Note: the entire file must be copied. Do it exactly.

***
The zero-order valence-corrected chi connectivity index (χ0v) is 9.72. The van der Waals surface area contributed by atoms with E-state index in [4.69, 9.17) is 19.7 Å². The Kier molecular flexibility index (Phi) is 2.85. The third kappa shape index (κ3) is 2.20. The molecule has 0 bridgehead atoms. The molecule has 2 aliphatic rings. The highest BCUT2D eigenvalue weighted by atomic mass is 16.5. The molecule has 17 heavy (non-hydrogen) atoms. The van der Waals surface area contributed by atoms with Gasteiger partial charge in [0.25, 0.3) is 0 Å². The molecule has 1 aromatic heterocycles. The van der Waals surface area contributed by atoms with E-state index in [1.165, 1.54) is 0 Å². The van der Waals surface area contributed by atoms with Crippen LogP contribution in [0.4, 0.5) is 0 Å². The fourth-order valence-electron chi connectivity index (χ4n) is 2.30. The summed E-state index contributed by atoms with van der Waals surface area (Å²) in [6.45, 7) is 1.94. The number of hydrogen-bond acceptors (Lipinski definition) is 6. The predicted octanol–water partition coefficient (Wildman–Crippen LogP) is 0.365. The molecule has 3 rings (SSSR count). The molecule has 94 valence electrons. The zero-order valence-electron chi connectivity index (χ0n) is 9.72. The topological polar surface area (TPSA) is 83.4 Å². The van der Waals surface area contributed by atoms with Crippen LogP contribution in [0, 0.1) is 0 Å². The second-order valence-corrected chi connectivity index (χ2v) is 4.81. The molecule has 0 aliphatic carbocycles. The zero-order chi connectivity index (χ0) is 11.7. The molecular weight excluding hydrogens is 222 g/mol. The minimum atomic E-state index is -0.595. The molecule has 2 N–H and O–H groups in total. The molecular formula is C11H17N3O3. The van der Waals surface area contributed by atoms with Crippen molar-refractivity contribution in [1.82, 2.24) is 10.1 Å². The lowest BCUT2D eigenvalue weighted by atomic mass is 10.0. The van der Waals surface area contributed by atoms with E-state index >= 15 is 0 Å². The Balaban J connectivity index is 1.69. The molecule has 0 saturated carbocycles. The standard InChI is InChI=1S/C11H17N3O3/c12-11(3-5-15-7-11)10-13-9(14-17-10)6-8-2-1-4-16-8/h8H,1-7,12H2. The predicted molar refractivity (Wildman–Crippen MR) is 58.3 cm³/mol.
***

The zero-order valence-corrected chi connectivity index (χ0v) is 9.72. The van der Waals surface area contributed by atoms with E-state index in [4.69, 9.17) is 19.7 Å². The Kier molecular flexibility index (Phi) is 2.85. The third kappa shape index (κ3) is 2.20. The molecule has 0 bridgehead atoms. The molecule has 2 aliphatic rings. The highest BCUT2D eigenvalue weighted by atomic mass is 16.5. The molecule has 17 heavy (non-hydrogen) atoms. The van der Waals surface area contributed by atoms with Gasteiger partial charge in [0.25, 0.3) is 0 Å². The molecule has 1 aromatic heterocycles. The van der Waals surface area contributed by atoms with E-state index in [1.165, 1.54) is 0 Å². The van der Waals surface area contributed by atoms with Crippen LogP contribution in [0.4, 0.5) is 0 Å². The fourth-order valence-electron chi connectivity index (χ4n) is 2.30. The summed E-state index contributed by atoms with van der Waals surface area (Å²) in [6.45, 7) is 1.94. The number of hydrogen-bond acceptors (Lipinski definition) is 6. The predicted octanol–water partition coefficient (Wildman–Crippen LogP) is 0.365. The molecule has 3 rings (SSSR count). The molecule has 94 valence electrons. The zero-order valence-electron chi connectivity index (χ0n) is 9.72. The topological polar surface area (TPSA) is 83.4 Å². The van der Waals surface area contributed by atoms with Crippen LogP contribution in [0, 0.1) is 0 Å². The second-order valence-corrected chi connectivity index (χ2v) is 4.81. The molecule has 0 aliphatic carbocycles. The zero-order chi connectivity index (χ0) is 11.7. The molecular weight excluding hydrogens is 222 g/mol. The minimum atomic E-state index is -0.595. The molecule has 2 N–H and O–H groups in total. The molecular formula is C11H17N3O3. The van der Waals surface area contributed by atoms with Crippen molar-refractivity contribution in [1.82, 2.24) is 10.1 Å². The lowest BCUT2D eigenvalue weighted by atomic mass is 10.0. The van der Waals surface area contributed by atoms with E-state index >= 15 is 0 Å². The Balaban J connectivity index is 1.69. The molecule has 0 saturated carbocycles. The standard InChI is InChI=1S/C11H17N3O3/c12-11(3-5-15-7-11)10-13-9(14-17-10)6-8-2-1-4-16-8/h8H,1-7,12H2. The predicted molar refractivity (Wildman–Crippen MR) is 58.3 cm³/mol.